hurst of Macon were registered at the De
Miss M. L. Harmon was among the pas
sengers of Ihe Tallahassee which sailed
for New York yesterday.
Mrs. H. S. Colding and children were
among the passengers of the Tallahassee
which sailed for New York yesterday.
Mr. Lee McLendon, passeng. r an 1
freight agent of the Plant System with
headquarters at Atlanta, was in the city
Mr. Louis Merkle cf New Orleans will
arrive in the city to-day and will visit
his friend. Mr. Dietz (’lark, No. 221 Gordon
Mrs. M. Louise Myrick, the well-known
editress of the Americus Times-Recorder,
arrived In the city last night and will be
at the Do Soto for the next few days.
The friends of Miss Adaiila Marguerite
Ehlers will be glad to learn that she has
acquited herself creditably at the Pratt
Instl ute of Brooklyn, N. Y. Her average
was 1(0 per cent, in all h-'r studies.
Mr. Victor Desbouillons has returned
from New Orleans, where he spent the
last several months. Mr. Desbouillons
says that New Orleans is a great town,
but he prefers living in Savannah.
Among the Georgia boys in the Twenty
second Regiment of United States regular
infantry which has been ordered to China
is Lieut. Robert Whitfield of Milledgeville.
Lieut. Whitlleld is well known in Savan
nah. having been with Rays’ regiment
while it was located here.
Miss Kathleen M. Schwarz, the little
daughter of Mr. and Mrs. Fred Schw.irz,
was hostess at a party yesterday after
non in honor of her seventh birthday. A
donkey contest was the fun tor the little
one*. Master Robert Golden won first prize
—a pair of silver cuff buttons, and Miss
Onrrie Asendorf won second prize—a pair
of sliver sleeve pins. Those present were
Misses Kathleen M. Schwarz. Alice Die
ter, Kathleen Hewlett. Eva Levy, Myrtle
Ijeon, Ijouise Golden, West. Car
rie Asendorf. Sally Tosach, Daisy Morris,
Stella Muse, Mary Alote Owens. Vera
Spann. Annie Levy, Addle Immen, Mad
ellne May Bigler, Ooreno Peino, Mamie
Gearon, Georgin Asendorf. Mamie Har:,
Rena Morris, Sadie Morris ard Masters
Jacob Deiter, Donald Spann, Fred
Schwarz. Alvin Deiter. Willie Owens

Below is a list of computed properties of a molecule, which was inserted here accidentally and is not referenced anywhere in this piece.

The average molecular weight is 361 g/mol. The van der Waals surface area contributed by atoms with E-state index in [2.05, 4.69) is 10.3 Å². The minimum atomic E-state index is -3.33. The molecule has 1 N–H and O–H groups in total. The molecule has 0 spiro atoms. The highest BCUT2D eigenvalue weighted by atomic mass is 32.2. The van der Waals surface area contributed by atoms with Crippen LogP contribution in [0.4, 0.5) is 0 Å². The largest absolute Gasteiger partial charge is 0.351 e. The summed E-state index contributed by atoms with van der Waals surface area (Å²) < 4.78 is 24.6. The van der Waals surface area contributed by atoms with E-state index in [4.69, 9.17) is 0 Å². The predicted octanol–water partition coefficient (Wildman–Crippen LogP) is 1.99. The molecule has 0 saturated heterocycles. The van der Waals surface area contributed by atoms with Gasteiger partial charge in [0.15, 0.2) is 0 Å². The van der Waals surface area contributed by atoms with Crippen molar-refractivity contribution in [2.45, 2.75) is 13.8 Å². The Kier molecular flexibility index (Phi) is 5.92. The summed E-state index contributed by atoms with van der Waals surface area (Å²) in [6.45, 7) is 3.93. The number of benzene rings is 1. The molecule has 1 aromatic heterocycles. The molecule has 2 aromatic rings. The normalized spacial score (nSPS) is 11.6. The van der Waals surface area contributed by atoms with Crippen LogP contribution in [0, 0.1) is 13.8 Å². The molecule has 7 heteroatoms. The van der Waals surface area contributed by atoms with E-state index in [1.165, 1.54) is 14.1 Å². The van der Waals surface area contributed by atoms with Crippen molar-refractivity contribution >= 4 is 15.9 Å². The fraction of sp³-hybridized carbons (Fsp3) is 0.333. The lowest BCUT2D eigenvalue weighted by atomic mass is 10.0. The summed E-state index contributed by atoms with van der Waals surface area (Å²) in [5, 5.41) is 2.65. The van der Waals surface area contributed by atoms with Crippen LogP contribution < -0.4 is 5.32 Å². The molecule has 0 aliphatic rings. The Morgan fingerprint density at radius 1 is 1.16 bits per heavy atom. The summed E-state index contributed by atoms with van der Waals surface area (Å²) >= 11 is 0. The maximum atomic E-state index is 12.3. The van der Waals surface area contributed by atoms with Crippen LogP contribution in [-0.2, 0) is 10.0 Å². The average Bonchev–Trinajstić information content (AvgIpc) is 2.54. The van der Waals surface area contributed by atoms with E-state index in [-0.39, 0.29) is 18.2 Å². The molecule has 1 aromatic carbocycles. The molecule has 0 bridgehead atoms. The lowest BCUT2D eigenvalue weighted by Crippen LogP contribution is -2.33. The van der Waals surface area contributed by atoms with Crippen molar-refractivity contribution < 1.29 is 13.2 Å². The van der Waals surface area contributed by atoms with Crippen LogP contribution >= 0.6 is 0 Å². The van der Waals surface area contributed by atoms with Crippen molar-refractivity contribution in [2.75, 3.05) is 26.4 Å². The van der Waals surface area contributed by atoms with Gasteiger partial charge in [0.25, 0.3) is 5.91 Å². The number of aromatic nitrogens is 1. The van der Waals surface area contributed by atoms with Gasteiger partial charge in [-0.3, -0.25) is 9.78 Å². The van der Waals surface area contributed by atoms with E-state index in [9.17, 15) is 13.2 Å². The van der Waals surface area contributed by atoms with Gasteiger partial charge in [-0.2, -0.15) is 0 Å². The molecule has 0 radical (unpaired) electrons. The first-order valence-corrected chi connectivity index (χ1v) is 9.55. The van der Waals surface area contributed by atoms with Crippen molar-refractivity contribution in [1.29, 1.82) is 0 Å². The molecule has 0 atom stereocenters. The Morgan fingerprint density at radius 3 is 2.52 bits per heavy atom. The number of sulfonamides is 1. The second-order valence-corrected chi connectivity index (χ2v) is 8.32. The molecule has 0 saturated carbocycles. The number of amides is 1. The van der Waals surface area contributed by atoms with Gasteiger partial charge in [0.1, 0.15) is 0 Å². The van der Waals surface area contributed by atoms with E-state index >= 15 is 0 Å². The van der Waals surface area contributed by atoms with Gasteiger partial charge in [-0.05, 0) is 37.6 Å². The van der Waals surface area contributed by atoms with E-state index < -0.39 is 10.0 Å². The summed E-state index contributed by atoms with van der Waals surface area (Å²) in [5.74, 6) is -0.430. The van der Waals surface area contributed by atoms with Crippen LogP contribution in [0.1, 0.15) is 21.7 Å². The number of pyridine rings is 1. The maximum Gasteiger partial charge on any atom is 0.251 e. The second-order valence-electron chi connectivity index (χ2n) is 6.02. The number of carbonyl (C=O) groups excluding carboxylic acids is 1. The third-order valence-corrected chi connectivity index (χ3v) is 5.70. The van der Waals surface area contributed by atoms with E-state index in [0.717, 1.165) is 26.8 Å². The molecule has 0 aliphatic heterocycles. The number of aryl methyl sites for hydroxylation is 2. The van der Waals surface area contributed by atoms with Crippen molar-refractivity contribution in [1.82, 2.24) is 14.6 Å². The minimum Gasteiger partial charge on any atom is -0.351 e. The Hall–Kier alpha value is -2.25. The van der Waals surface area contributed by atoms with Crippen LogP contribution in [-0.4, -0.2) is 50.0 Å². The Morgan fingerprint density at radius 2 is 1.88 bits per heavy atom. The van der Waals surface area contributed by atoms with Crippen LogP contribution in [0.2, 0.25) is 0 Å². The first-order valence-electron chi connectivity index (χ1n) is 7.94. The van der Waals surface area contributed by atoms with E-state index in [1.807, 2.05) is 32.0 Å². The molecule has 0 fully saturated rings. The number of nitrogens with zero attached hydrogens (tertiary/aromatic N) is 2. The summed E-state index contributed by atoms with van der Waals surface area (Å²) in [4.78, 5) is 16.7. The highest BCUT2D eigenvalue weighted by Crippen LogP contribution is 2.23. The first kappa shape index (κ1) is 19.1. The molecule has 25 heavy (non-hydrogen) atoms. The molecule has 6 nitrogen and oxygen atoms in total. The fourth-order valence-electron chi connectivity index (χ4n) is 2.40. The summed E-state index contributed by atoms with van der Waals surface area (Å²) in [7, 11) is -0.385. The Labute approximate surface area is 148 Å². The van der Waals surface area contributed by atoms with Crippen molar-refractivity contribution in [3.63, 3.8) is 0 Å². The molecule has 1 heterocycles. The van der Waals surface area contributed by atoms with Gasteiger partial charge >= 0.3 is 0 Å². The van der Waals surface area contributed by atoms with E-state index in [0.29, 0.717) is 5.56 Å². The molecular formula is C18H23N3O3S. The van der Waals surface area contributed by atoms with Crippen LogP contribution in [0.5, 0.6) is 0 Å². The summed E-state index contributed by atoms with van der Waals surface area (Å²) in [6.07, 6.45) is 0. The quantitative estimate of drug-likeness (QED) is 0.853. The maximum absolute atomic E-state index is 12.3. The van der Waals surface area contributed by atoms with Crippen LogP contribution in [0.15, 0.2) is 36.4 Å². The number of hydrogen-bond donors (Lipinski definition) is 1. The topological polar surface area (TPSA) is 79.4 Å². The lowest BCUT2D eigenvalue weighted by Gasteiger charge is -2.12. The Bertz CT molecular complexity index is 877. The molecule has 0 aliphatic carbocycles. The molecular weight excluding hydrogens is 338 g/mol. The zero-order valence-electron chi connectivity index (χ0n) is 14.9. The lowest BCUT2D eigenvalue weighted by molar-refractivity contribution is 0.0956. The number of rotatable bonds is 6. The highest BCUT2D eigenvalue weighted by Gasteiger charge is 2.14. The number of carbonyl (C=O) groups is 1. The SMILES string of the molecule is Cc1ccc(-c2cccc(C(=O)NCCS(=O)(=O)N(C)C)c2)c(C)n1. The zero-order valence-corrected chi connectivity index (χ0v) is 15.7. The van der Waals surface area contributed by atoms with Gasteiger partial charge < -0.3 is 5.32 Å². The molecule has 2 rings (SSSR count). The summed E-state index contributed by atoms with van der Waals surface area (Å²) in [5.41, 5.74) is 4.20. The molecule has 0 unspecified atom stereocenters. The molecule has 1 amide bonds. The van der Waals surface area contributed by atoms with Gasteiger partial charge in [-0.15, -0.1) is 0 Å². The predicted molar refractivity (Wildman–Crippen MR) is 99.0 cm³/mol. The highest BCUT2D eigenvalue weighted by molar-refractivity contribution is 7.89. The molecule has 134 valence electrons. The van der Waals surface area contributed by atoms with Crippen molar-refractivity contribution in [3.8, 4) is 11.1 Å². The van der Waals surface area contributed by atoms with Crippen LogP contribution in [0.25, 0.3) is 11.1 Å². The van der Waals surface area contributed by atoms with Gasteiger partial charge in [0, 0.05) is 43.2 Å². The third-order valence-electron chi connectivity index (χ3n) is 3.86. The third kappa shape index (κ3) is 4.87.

Freddie Hart, George Deiter. Lewis Mor
ris, Jack Morris, Charlie Morris.
Death of Herman J. Lentz.
Mr. Herman J. Lentz, formerly marshal
of Tunderbolt. died at 11 o’clock last night
after an illness of several m onths. ills
funeral will take place at Bonavotiture
Cemetery this afternoon at t o’clock.
Progress of River Survey.
The Savannah river survey party in
charge of United States Assistant Engineer
A. S. Cooper, is camped at Fort Pulaski.
It will take about a month mote to com
plete the survey to the sea.
YOU AREJTHE MAN
Whom Dr. Hathaway Can Cure If You
Suffer From Any Chronic Disease.
J. NEWTON HATHAWAY, M. D.
The Oldest Kilablhlml Specialist In
I lie South.
and who have been restored to vigorous manhood, who have spread his fume.
He wishes to hear from, or have call upon him, all men who are suffering from
any form of chronic disease. Consultation and advice, either at his office or by mail,
J. IN EVA/TO IN H/\TH/\\A//\Y, /V\. D.
I)r. Hathaway & Cos.,
25. V BRYAN STREET. SAVANNAH. QA.
Office Hours—9 to LI m., 2 to 6 and 7 to 9 p. m. Sundays 10 *. m, to 1 p. tn.
A CHILD’? HEALTHY SOUL.
CONCLUSIONS REACHED HY \N EMI
NENT FRENCH SPECIALIST.
When Children Are High Tempered,
Cowardly, IHelu nehol y mill Un
truthful it Shown a Diseased Con
dition of the Urn in and Can He
llent Treated by Expanding the
llrain Cell* With lUood and Tliu*
New York, June 22.—Dr. Maurice de
Floury, a famous French physician, nerve
specialist and author of “The Medicine
of the Mind,” etc., who has done much
toward improving the care for the child’s
body, is no less solicitous and wise for
its soul. He does not attempt to teach
anatomy, but by a few simple diagrams
shows how the brain, the instrument of
the soul, works. Figure 1 show’s the ge
ography of h half of the brain, the local
izations of the various activities and the
spots which control the required nerves.
If V, for instance, is destroyed by acci
dent or disease, you become blind, be
cause the optic nerve runs here. Look at
Figure 3. These oells do the work of the
brain, receiving impressions and sending
out the messages to the muscles which
result in acts. Ordinarily the action and
reaction are automatic. Strike a c’hild
and he strikes again. Let him see a fruit
and instinctively he puts his hand out to
grasp it. Another important function of